Chipping away at the cause behind rare tumors - (Tuesday, June 3, 2014)
A new study by an international collaboration of researchers, including those from Baylor College of Medicine, has uncovered the underlying mutations in intracranial germ cell tumors, which could lead to new therapeutic targets. The findings were published in a recent edition of the journal Nature.
Evolutionary genetics and implications of small size and twinning in callitrichine primates - (Sunday, January 19, 2014)
"We study primate genomes to get a better understanding of the biology of the species that are most closely related to humans," said Dr. Jeffrey Rogers, associate professor in the Human Genome Sequencing Center at Baylor and a lead author on the report. "The previous sequences of the great apes and macaques, which are very closely related to humans on the primate evolutionary tree, have provided remarkable new information about the evolutionary origins of the human genome and the processes involved."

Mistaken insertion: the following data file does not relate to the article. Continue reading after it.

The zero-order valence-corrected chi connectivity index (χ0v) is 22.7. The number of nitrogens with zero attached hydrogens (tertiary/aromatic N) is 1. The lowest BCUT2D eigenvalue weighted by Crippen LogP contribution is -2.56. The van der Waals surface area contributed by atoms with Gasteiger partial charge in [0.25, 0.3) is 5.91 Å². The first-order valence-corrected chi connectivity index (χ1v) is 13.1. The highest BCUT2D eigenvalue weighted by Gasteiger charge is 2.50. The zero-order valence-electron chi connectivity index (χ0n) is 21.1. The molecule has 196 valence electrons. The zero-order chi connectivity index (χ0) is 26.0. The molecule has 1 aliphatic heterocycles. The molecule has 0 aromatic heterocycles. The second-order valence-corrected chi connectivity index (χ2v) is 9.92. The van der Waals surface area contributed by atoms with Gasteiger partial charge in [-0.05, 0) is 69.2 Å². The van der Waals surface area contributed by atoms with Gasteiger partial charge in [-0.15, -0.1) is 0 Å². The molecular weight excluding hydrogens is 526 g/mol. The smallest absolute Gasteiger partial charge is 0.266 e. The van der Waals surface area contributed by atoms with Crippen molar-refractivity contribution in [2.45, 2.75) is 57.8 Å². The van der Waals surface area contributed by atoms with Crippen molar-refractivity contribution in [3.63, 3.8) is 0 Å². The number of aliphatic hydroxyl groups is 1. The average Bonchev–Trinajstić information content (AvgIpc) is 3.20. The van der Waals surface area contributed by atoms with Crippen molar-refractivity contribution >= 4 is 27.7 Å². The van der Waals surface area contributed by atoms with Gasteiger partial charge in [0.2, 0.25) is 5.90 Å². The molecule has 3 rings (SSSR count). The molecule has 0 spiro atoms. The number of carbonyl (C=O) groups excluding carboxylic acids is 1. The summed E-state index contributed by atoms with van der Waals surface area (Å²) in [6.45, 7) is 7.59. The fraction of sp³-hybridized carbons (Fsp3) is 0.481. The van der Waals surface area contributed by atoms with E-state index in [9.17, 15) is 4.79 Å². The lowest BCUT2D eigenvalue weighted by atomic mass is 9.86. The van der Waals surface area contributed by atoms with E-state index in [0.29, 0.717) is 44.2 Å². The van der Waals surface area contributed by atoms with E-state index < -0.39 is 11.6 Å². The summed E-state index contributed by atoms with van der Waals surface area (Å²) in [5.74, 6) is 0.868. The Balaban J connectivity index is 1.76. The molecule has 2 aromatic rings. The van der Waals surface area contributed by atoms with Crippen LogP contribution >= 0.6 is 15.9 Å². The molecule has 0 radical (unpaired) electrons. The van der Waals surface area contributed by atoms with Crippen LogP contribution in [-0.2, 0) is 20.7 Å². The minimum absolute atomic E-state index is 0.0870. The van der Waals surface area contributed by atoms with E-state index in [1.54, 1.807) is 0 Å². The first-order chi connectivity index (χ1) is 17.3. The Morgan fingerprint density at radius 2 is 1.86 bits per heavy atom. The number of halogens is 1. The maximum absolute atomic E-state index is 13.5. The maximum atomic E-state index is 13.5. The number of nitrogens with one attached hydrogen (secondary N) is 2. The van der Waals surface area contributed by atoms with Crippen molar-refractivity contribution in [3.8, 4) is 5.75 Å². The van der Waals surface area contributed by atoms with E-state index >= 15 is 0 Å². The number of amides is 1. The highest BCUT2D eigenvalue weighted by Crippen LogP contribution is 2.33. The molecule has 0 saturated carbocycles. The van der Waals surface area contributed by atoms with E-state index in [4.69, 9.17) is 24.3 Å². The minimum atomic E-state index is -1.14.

1000 Genomes Project provides functional insights on genetic variation - (Wednesday, October 2, 2013)
"The critical lesson in a number of recent studies including this one is that when the number of genomes included in a study increases to a few thousands, we can better refine the frequency of different gene copies (alleles), particularly those that are rare," said Dr. Richard Gibbs, director of the BCM Human Genome Sequencing Center and the local principal investigator for this study. "This factor predominantly increases our discovery power for disease mutations and highlights the defining value of the large-scale sequencing efforts where a few of sequencing centers collaborate and take on major challenges like the 1000 Genomes and the TCGA."